Home > Blog > Pittsburgh Receives Local Grant and Federal Funding to Train Crossing Guards

January 11, 2017

This month, more than one hundred crossing guards and community resource officers throughout Pittsburgh will complete Everyday Mentors training. Everyday Mentors, an initiative of The Mentoring Partnership of Southwestern PA, empowers adults who regularly interact with young people to make an even bigger impact.

#PGHCrossingGuards Training

Mayor William Peduto, Pittsburgh Police Chief Cameron McLay and Pittsburgh Public Schools Superintendent Linda Lane thanked participants for their hard work and commitment to their communities this morning at the training session located at the City of Pittsburgh Bureau of Police Northside headquarters.

The crossing guards are an important part of the police bureau. I look forward to improving their ability to better serve the public as a result of this study. ~Pittsburgh Bureau of Police Chief Cameron McLay

The City of Pittsburgh is committed to strengthening relationships among public safety officials, crossing guards and children and youth. We’re excited about the Everyday Mentors training and the positive impact it will have on our communities and our children. ~Mayor William Peduto

Crossing guards are much more than their name suggests. Yes, they help students get to and from school safely, but they also form close relationships along the way. We believe that by partnering with The Mentoring Partnership and the Fred Rogers Center crossing guards can further enhance the great work they do for children. ~Allies for Children Executive Director Patrick Dowd

Throughout January, which is National Mentoring Month, The Mentoring Partnership of Southwestern PA will conduct five sessions to train City of Pittsburgh crossing guards as Everyday Mentors.

National Mentoring Month is is a very special time to recognize and thank the countless men and women, including crossing guards, who make our children feel like they matter. We believe one of the most powerful things communities can do is wrap their arms around kids. Our schools can’t do it alone, and we appreciate the work of our mentors that reinforces the importance of attendance, hard work and positive behavior. We are very excited to partner with the City and others to improve the lives of students. ~Pittsburgh Public Schools Superintendent Linda Lane

Crossing guards are such positive role models in communities. They already mentor children by listening to their stories, tying their shoes and even lending lunch money. It is a natural fit to provide crossing guards with training through our Everyday Mentors initiative. Everyday Mentors are adults who find themselves supporting and caring for young people in a mentor-like role. This training will provide them with additional information and knowledge to better support their relationships with youth. ~The Mentoring Partnership of Southwestern PA Executive Director Colleen Fedor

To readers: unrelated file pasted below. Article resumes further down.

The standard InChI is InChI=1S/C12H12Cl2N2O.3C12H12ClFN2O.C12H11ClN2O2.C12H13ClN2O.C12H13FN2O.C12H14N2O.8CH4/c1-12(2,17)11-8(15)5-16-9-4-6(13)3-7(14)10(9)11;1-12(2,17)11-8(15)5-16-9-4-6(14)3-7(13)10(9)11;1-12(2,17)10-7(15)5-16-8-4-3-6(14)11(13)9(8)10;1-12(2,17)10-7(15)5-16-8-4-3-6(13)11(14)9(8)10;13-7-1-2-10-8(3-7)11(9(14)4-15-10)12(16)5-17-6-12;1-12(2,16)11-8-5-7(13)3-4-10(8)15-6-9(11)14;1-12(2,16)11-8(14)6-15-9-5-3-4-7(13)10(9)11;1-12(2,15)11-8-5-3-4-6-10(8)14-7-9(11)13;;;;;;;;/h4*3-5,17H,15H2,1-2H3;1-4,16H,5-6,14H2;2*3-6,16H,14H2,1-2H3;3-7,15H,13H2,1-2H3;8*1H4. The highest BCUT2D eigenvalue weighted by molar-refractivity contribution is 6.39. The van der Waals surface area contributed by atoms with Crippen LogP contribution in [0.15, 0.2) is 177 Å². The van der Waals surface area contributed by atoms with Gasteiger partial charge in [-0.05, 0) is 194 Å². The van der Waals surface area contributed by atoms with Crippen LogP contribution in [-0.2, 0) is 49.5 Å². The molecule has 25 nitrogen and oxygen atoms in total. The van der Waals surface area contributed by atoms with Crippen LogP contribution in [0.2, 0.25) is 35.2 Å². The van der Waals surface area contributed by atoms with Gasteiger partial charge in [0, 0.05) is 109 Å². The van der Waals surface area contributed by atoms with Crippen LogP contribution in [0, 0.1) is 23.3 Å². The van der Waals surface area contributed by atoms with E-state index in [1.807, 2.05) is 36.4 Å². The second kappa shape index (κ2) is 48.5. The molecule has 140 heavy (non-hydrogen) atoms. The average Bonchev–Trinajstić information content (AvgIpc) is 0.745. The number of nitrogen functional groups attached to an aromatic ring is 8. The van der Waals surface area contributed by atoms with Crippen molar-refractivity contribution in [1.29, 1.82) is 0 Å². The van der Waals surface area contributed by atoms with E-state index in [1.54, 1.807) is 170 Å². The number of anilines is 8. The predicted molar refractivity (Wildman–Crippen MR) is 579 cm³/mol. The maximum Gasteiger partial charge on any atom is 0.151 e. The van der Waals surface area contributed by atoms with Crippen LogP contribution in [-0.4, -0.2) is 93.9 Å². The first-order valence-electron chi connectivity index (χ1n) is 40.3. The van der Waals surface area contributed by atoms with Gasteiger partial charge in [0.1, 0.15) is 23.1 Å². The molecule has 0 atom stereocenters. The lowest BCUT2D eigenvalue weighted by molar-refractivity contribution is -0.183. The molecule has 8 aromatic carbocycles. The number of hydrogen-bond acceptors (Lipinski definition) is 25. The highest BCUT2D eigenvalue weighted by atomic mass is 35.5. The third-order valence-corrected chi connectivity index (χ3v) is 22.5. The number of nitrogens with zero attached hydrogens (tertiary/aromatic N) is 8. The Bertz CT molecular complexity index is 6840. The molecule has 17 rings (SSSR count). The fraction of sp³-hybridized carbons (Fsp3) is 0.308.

The idea to formally train crossing guards as Everyday Mentors arose from a recent study commissioned by Allies for Children. The study focused on three central questions: how are crossing guards hired and deployed; what equipment and supervision does the City provide them; and what professional development, such as mentor training, should the City offer. In addition to mentor training, the City of Pittsburgh plans to implement additional recommendations from the Crossing Guards Study.

#PGHCrossingGuards Press Briefing

The safety of the City’s children is our top priority, and we are committed to equipping crossing guards with the tools they need to keep kids out of harm’s way. The City plans to equip crossing guards with two-way radios, restructure safety training and provide community resource cards that crossing guards can distribute to families. We also established a working group to determine how to implement the study’s additional recommendations. ~Mayor Peduto

The Buhl Foundation awarded Allies for Children $25,000, which supports The Mentoring Partnership’s crossing guards training and the Fred Rogers Center’s Simple Interactions video series. In addition, federal funding through the Office of Juvenile Justice and Delinquency Prevention funded National Mentoring Resource Center will support the initiative, bringing more money and resources to the City.

Partners in the project include Allies for Children, A+ Schools, the City of Pittsburgh, Pittsburgh Public Schools, The Mentoring Partnership of Southwestern PA, United Way of Allegheny County’s Be There Campaign, the Fred Rogers Center for Early Learning and Children’s Media and The University of Pittsburgh’s Office of Child Development.

All month, partners will promote the training and the study on social media using #PGHCrossingGuards. Click here to read the study in its entirety.